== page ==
Germany prohibits all forms of trafficking; sex trafficking is criminalized under Section 232 of the penal code, and forced labor is criminalized under Section 233. Punishments prescribed in these statutes range from six months' to 10 years' imprisonment, and are sufficiently stringent and commensurate with penalties prescribed for other serious crimes, such as forcible sexual assault. In 2010, the last year for which statistics were available, the German state and federal authorities completed 470 sex trafficking investigations, a 12 percent decrease from 534 investigations completed in 2009. The government investigated 24 labor trafficking cases in 2010, a significant increase from 10 cases in 2009. The German authorities prosecuted 172 alleged offenders for sex trafficking offenses in 2010, compared with 189 in 2009. Of those alleged offenders, 115 were convicted, a decrease from 2009, when 135 offenders were convicted. German courts continued to suspend sentences in the majority of cases recorded as trafficking; of the 115 offenders convicted, only 23 (20 percent) were actually imprisoned. These 23 offenders received sentences between two and 10 years in prison. The German authorities prosecuted 17 alleged labor trafficking offenders, of whom 13 were convicted, though none received time in prison. This was an increase from the 15 labor trafficking offenders prosecuted in 2009. German officials reported that securing victim testimony remained a challenge for prosecutions. According to NGOs and some officials, poor or withdrawn victim testimony impaired trials and may have contributed to the high rate of suspended sentences by resulting in lower initial sentences. Police and prosecutors noted that many trafficking investigations are led by officers with trafficking expertise, whereas many of the prosecutors on trafficking cases are organized crime specialists who have less specialized experience in human trafficking prosecutions. Some NGOs observed that some judges were insensitive to trafficking victims.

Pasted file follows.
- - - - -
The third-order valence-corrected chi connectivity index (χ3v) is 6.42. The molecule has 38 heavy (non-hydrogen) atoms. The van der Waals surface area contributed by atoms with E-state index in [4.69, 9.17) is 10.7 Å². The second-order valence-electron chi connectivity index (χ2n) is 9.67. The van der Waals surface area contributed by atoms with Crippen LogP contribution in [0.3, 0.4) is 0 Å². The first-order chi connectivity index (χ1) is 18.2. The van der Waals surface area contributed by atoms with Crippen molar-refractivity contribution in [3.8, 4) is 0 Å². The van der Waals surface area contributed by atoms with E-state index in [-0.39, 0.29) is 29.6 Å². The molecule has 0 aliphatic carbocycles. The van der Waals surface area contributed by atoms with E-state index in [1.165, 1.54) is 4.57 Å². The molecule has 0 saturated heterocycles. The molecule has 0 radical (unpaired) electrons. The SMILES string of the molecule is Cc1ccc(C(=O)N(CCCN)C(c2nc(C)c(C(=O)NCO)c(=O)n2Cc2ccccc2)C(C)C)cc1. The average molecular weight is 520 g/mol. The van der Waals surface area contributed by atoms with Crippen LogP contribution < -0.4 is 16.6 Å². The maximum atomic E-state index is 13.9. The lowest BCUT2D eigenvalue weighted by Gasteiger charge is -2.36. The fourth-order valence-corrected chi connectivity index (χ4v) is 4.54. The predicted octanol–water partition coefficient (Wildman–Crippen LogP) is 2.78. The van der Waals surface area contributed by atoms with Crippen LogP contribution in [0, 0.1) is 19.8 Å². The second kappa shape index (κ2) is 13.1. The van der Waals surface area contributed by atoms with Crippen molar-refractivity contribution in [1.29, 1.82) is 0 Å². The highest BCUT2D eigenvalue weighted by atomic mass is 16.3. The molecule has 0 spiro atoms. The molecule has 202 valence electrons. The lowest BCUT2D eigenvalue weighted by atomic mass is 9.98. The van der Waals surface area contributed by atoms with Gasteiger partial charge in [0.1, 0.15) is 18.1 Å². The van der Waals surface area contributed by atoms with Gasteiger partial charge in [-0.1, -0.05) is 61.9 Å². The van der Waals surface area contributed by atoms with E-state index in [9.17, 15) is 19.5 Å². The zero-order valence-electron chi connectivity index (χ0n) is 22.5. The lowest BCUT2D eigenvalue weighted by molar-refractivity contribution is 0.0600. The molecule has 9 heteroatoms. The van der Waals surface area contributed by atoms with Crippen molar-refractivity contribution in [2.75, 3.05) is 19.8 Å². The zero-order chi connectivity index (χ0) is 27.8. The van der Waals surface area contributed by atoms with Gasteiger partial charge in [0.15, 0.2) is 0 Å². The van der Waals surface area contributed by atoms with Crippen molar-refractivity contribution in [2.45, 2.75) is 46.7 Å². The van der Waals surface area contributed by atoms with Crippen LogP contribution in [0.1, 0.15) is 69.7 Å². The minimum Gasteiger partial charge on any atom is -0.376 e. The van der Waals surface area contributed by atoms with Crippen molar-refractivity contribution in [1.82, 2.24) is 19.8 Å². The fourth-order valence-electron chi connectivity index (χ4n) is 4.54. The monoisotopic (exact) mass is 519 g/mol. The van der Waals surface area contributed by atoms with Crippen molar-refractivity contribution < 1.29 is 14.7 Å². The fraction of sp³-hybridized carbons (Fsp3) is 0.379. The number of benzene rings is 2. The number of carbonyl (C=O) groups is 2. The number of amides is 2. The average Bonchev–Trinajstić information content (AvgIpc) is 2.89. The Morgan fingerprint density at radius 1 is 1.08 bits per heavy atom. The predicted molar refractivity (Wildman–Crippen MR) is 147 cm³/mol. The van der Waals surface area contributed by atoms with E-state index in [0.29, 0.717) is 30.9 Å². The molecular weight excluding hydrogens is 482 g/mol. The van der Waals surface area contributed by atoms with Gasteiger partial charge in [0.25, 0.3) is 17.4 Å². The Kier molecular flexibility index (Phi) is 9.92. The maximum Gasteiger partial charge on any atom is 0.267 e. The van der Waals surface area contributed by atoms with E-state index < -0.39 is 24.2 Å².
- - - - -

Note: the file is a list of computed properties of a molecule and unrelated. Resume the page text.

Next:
In May, the Federal Criminal Police collaborated with police from 120 stations of 13 to 16 federal states and EUROPOL to raid 1,000 prostitution venues across Germany in an effort to identify trafficking victims from West Africa. The Federal Criminal Police collaborated with several governments, including Romania, Switzerland, Bulgaria, Poland, and Nigeria to investigate trafficking cases. The German Federal Criminal Police organized several specialized seminars to educate investigating officers and prosecutors on trafficking topics, focusing, for example, on specific countries of origin and intercultural competence. The German government did not prosecute, convict, or sentence any officials complicit in trafficking in persons this year.